5 Plants for Garden-Inspired Holiday Decorating

November 19, 2013 at 2:51 pm Leave a comment

Nandina (Nandina domestica) or Heavenly Bamboo

Nandina (Nandina domestica) or Heavenly Bamboo

At Maymont, we are fortunate to have a landscape filled with fresh greenery to use in classes like our upcoming Wreath Workshops (Dec. 3-5) and Deck the Halls Workshops (Dec. 7). With a little planning and care, your garden can be a source as well. Consider planting the following plants for your own holiday décor.

1. Boxwood (Buxus ‘Green Beauty’)
With the concern over boxwood blight, we recently replaced the overgrown English boxwood surrounding the Herb Garden with the blight resistant Buxus ‘Green Beauty’. Full sun, mulch and organic or slow release fertilizer plus a 6.5 pH provide optimum growing conditions for most boxwood, especially ‘Green Beauty’.

2. Native Hollies (Ilex opaca, Ilex verticillata and Ilex decidua)
Virginia’s native hollies are a source of berries for the holidays. While not every gardener has room for the evergreen Ilex opaca, American holly, most gardeners do have room for the red berried stems of deciduous hollies, Ilex verticillata and Ilex decidua. Hollies grow best in full sun with well-drained acidic soil. These plants are diecious, meaning some plants have male flowers and some have female flowers, so a gardener must grow both cultivars for the beautiful berries to form.

3. Japanese Cedar (Cryptomeria japonica)
We have learned that Cryptomeria japonica, Japanese cedar, holds up very well in outdoor decorations and indoors in water. With a plethora of cultivars that grow to varying heights and widths, it is easy to place one in any landscape with full sun and acidic soil. The extra bonus is that they are deer-proof!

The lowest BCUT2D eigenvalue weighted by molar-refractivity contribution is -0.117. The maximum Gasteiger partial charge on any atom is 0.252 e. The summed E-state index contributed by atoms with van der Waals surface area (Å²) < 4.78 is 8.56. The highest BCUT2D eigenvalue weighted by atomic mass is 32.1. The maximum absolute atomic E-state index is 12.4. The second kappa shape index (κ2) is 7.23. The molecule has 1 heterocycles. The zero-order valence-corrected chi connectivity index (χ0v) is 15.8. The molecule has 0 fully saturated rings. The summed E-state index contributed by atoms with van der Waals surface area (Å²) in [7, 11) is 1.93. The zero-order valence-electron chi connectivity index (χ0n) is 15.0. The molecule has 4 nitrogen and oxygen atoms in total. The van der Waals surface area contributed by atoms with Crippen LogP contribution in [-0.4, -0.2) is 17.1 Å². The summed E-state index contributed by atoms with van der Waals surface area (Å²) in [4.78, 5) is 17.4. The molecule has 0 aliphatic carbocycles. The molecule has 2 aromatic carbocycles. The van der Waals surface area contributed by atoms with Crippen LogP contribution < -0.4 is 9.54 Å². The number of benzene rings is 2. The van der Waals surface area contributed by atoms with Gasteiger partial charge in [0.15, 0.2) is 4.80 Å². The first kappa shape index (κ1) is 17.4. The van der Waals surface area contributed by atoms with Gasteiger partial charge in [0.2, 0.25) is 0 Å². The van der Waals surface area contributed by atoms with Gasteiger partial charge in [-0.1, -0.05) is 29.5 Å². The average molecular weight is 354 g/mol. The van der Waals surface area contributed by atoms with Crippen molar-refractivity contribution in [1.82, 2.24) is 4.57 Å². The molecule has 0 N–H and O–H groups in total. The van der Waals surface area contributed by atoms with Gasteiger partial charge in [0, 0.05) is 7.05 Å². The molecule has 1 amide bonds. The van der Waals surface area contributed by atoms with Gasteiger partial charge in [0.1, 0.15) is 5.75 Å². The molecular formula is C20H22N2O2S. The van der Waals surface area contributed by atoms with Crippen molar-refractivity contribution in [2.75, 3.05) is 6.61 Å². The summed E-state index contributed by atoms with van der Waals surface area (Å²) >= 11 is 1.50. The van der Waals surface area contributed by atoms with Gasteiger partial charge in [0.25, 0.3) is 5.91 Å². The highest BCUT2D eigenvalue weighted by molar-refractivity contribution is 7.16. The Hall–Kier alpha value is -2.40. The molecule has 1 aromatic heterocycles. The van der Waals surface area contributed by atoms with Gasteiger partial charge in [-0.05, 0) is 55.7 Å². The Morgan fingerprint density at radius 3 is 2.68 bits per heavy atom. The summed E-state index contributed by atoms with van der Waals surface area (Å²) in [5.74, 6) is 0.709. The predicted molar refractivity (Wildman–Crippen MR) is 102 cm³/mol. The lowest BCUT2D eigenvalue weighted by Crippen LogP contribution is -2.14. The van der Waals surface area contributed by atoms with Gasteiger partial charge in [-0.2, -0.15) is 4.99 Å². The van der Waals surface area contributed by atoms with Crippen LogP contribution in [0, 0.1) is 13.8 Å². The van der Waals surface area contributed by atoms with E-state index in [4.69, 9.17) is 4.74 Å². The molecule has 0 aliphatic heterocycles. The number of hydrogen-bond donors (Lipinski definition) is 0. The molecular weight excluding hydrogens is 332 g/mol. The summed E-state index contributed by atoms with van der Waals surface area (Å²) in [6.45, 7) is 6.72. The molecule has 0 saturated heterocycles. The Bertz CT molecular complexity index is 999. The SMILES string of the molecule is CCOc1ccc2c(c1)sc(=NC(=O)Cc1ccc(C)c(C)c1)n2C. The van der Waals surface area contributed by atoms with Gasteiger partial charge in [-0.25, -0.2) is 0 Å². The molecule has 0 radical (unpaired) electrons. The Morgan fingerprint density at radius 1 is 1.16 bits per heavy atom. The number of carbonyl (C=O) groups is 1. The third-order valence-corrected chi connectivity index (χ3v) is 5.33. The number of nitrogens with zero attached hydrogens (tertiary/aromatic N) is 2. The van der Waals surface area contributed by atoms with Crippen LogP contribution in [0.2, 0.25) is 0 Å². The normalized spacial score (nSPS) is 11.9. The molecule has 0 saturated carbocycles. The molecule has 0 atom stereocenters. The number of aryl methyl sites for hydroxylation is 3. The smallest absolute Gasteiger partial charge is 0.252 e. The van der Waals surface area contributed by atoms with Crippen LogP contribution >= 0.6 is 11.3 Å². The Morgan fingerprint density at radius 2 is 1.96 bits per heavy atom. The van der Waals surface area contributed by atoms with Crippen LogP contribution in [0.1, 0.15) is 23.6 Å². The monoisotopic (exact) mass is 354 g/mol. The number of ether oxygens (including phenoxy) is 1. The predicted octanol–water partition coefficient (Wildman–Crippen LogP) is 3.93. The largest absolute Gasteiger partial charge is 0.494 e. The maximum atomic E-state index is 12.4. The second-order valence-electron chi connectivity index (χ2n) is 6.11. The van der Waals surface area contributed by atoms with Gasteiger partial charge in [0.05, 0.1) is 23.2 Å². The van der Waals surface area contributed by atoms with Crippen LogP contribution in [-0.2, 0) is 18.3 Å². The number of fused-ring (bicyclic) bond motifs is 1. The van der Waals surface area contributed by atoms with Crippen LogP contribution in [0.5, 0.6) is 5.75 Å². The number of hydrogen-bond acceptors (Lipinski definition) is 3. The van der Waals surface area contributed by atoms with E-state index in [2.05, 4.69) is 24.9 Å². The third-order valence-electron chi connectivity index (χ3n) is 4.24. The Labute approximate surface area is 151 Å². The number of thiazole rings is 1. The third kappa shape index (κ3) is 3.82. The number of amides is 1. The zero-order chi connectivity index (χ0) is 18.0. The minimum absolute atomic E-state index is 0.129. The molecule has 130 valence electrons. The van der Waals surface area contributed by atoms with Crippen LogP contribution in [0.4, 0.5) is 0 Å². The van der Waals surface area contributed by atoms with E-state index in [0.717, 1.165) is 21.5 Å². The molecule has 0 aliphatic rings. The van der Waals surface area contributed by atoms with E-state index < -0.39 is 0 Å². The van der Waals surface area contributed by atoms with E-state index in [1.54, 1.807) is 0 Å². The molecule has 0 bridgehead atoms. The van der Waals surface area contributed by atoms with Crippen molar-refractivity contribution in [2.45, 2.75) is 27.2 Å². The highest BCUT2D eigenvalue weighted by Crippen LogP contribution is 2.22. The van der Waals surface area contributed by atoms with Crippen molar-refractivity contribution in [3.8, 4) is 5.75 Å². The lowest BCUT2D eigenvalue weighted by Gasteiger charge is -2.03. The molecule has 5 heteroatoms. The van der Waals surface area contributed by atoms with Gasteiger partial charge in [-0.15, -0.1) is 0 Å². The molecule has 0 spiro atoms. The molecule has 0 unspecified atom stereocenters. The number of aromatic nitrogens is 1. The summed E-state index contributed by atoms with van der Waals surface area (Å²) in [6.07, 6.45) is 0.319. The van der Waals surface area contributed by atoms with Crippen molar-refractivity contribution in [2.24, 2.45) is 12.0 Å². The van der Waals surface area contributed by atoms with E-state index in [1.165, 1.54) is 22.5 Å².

4. Eastern Red Cedar (Juniperus virginiana)
Our sun loving native Eastern red cedar, Juniperus virginiana, is a type of greenery we can’t do without during the holidays. Consider growing the cultivar ‘Emerald Sentinel’ as it is filled with the beautiful blue berries and has a conical shaped growth habit. Junipers are diecious, just like the hollies, and the berries appear on the female.

5. Nandina (Nandina domestica)
The Japanese native, Nandina domestica, is another source of holiday color. Sometimes called Heavenly Bamboo, this plant grows and berries in full sun with acidic soil. This easy-to-grow plant has one challenge: the berries do drop, so decorate with it in areas away from foot traffic both indoors and out!

Peggy M. Singlemann, Director of Horticulture

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Fall is a whole new gardening season! March is Garden Madness at Maymont!

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